Wednesday, March 23, 2011

I'll cover that one

Dear Doctor,

I brought my daughter in for a check-up. She turned 11 and there were shots to be had, which I expected. What I didn’t expect was a lecture from you about Facebook, websites, helmets, guns, drugs, tobacco, alcohol and sex.

Last time I checked, I’m the mom. Remember me? I was the one sitting there in the room, the person you kept saying, “You can talk to your mom about all of this, right?”

I let you go too long. I should have stopped you at Facebook, but I thought you’d move along. Move along you did, right to the internet and how important it is to only email and chat with people she knows. I sat there, shell-shocked, which is why I didn’t say anything when you started talking about drugs. And alcohol. And cigarettes.  By the time you’d moved to “reproductive health,” I’d gotten my wits about me and said, “I’ll take care of that conversation. Thank you.”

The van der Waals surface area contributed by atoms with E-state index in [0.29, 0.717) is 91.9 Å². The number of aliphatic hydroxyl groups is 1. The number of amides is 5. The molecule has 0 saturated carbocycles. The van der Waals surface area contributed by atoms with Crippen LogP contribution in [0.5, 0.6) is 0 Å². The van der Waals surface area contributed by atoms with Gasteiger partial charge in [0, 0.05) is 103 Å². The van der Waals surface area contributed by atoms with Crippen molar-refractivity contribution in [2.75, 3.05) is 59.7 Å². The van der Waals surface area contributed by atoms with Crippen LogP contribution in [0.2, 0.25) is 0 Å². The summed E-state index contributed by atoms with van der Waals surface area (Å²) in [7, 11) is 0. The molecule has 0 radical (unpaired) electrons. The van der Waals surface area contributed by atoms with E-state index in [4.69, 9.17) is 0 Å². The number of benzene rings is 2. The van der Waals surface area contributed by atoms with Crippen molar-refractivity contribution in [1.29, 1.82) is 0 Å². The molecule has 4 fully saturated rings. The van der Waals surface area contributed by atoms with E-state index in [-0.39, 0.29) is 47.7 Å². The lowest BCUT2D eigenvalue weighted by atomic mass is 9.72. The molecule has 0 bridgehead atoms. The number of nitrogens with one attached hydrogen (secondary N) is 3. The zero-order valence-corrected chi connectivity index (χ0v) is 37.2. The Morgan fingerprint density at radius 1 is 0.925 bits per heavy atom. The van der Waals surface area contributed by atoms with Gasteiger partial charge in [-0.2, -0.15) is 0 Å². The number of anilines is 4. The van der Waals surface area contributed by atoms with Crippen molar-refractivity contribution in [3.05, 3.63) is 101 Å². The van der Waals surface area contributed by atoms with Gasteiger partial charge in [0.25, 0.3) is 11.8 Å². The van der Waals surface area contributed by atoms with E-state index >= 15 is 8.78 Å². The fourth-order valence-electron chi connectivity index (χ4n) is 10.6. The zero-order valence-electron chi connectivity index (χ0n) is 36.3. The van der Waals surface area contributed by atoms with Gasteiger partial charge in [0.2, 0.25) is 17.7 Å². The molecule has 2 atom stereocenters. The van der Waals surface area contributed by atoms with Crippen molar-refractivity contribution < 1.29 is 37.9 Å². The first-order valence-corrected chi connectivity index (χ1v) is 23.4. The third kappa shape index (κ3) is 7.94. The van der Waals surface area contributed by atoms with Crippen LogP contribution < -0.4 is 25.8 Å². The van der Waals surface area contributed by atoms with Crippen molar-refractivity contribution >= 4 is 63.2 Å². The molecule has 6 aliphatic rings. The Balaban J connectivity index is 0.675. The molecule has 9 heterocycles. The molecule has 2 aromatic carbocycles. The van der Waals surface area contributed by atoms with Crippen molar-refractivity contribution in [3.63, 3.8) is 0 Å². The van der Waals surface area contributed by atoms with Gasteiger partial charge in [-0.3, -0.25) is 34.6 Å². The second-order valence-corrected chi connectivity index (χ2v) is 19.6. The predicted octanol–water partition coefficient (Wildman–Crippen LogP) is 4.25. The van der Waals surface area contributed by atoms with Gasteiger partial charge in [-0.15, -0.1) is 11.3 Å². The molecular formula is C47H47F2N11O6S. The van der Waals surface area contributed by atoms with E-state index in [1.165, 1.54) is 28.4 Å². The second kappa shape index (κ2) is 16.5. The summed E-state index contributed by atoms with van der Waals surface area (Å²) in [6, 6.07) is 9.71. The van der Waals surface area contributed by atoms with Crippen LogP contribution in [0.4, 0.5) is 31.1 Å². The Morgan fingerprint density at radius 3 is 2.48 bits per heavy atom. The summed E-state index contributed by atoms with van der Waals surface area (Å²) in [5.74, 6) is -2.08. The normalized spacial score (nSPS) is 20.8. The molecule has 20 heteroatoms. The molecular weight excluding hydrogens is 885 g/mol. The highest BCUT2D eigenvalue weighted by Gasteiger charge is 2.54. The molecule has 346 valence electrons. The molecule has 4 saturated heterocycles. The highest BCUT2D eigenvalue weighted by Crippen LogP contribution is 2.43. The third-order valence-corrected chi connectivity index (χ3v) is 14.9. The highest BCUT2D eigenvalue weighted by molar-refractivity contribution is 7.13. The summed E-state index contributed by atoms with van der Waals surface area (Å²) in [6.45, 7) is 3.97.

Dear, dear doctor, I am so appreciative of you. I come to you and pay a lot of money for you to diagnose physical problems. I do not come to you to talk to my children about drugs and sex and internet usage. Are they teaching that in med schools these days?

Surely I cannot be alone in wanting you to simply be a doctor and not a school counselor. I have to believe kids get this kind of stuff at school – after all, the drug and alcohol portion of our program was sponsored by the DARE program according to you. “You know, they talk about this in middle school. Since you’re homeschooled I wasn’t sure your mom had talked with you about this.” Yes, that’s right, Dr. Doctor; we homeschoolers live under rocks and are immune to the cultural influences of Budweiser and Marlboro.

I usually cut people some slack if they have misconceptions of homeschoolers, but we’ve gone to your practice for five years. In all those five years you have never, ever seen my hair in a bun or my body in a jean jumper. I am not that kind of homeschooler.

When I took Michael for his 15 year old physical, you started to talk about birth control and I ended that conversation. I never in a million years thought that would come up at an 11 year old’s check-up.

Dr. Doctor, I am thankful for you. I am in awe of all you’ve had to memorize. I know you had long, sleepless nights on call. I am grateful for all your training. But I’m grateful for your medical training. I do not want you to discuss social issues with my children. Please leave that to me, the mom, and I’ll leave the diagnostics to you.